AFRIKAANSE OPSOMMING: Volgehoue antiretrovirale behandeling bly ‘n onderwerp van voortdurende belang omdat dit geassosieer word met positiewe gesondheidsuitkomste onder pasiënte wat van openbare gesondheidsfasiliteite gebruik maak. Beskikbare literatuur oor volhoudings gedrag fokus grootliks op sielkundige en gedragshindernisse, terwyl veelvuldige strukturelehindernisse binne die pasiënt se omgewing steeds misgekyk word. Dié studie bied ‘n unieke perspektief op volhoudingsgedrag onder MIV-positiewe pasiënte wat tans antiretrovirale terapie ontvang, aangesien dit belangrike strukturele hindernisse tot kliniek bywoning en die neem van medikasie identifiseer. Dié steekproef sluit pasiënte in wat tans antiretrovirale terapie by ‘n aansteeklike siektes-kliniek by ‘n peri-stedelike sekondêre hospitaal ontvang. Dit sluit ook dokters en verpleegsters in wat gesondheidsdienste aan dié pasiënte verskaf, en pasiënt- advokate wat psigo-sosiale ondersteuning aan pasiënte verskaf onder die vaandel van ‘n plaaslike nieregerings organisasie. Dié deelnemers is deur middel van gerieflikheidssteekproef geselekteer om aan semi-gestruktureerde onderhoude of fokusgroepbesprekings deel te neem. Deelnemers van albei groepe is van hul anonimiteit en die vertroulikheid van die proses verseker. Beide die semi-gestruktureerde onderhoude en die fokusgroepbesprekings is digitaal opgeneem en transkripsies is daarvan gemaak, waarna die transkripsies in Atlas.ti gelaai is vir tekstuele analise. Transkripsies is tematies geanaliseer volgens die persepsies van die verskeie deelnemers. Die hooftemas wat na vore gekom het, sluit in individuele hindernisse, armoedeverwante hindernisse, institusieverwante hindernisse asook sosiale en gemeenskapsverwante hindernisse. Resultate van dié studie is getrianguleer deur die verskille en ooreenkomste te vind tussen pasiënte, klinici en pasiënt-advokate oor die hoof- en subtemas. Die hooftemas is toe volgens Bronfenbrenner (1972) se Ekologiese Sistemeteorie verdeel in die verskillende sisteme teenwoording in die pasiënt se omgewing, naamlik die mikro-, ekso-, en makrosisteem. Die mikrosisteem het individuele sielkundige en gedragshindernisse asook die armoedeverwante hindernisse ingesluit. Institusieverwante hindernisse is binne die eksosisteem van die pasiënt se ekologiese omgewing beskou en sosiale en gemeenskapsverwante hindernisse is beskou binne die makrosisteem van die pasiënt se ekologiese omgewing. Die belang van dié studie lê in die identifisering van volhoudingsgedrag as produk van die pasiënt se omgewing, soos beskou deur die Ekologiese Sistemeteorie. Toekomstige navorsing kan fokus op effektiewe maniere waarop pasiënte bygestaan kan word om die nodige vaardighede te ontwikkel om hul omgewing beter te kan hanteer en beskikbare sosiale ondersteuning te kan verbeter. Die ontwikkeling van strategieë om nuwe pasiënte by te staan, benodig ook verdere navorsing.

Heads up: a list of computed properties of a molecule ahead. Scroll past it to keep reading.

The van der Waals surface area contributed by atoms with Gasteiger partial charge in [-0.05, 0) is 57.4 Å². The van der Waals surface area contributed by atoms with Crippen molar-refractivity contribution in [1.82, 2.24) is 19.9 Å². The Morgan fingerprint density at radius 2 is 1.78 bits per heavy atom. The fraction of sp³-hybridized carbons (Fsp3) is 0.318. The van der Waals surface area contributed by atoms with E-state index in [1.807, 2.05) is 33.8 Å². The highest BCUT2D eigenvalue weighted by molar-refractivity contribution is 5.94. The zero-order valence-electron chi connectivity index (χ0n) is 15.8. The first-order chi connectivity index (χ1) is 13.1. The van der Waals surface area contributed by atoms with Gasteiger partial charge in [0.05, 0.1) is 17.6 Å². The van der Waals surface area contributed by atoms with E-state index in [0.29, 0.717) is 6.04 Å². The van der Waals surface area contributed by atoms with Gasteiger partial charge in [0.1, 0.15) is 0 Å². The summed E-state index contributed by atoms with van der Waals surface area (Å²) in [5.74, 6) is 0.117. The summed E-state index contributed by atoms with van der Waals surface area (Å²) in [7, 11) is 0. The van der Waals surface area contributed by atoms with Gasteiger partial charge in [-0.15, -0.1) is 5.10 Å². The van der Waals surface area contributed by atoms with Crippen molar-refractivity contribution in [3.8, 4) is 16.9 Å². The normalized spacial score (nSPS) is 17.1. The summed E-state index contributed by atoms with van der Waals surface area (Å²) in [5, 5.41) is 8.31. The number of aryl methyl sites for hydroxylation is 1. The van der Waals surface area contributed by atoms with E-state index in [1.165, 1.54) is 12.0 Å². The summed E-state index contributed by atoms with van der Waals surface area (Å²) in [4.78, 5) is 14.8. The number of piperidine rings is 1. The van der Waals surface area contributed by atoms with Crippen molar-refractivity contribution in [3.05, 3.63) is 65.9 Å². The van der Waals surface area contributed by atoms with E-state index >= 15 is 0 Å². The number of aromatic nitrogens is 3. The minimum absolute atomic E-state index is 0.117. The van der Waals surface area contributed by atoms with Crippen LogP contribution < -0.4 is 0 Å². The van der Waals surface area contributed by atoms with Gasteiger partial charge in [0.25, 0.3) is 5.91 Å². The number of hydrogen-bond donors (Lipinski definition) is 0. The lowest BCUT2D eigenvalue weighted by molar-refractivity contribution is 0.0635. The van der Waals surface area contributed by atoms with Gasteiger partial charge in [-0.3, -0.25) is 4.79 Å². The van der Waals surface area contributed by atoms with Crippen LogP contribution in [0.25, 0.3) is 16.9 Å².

Please refer to this item in SUNScholar by using the following persistent URL: http://hdl.handle.net/10019.1/6539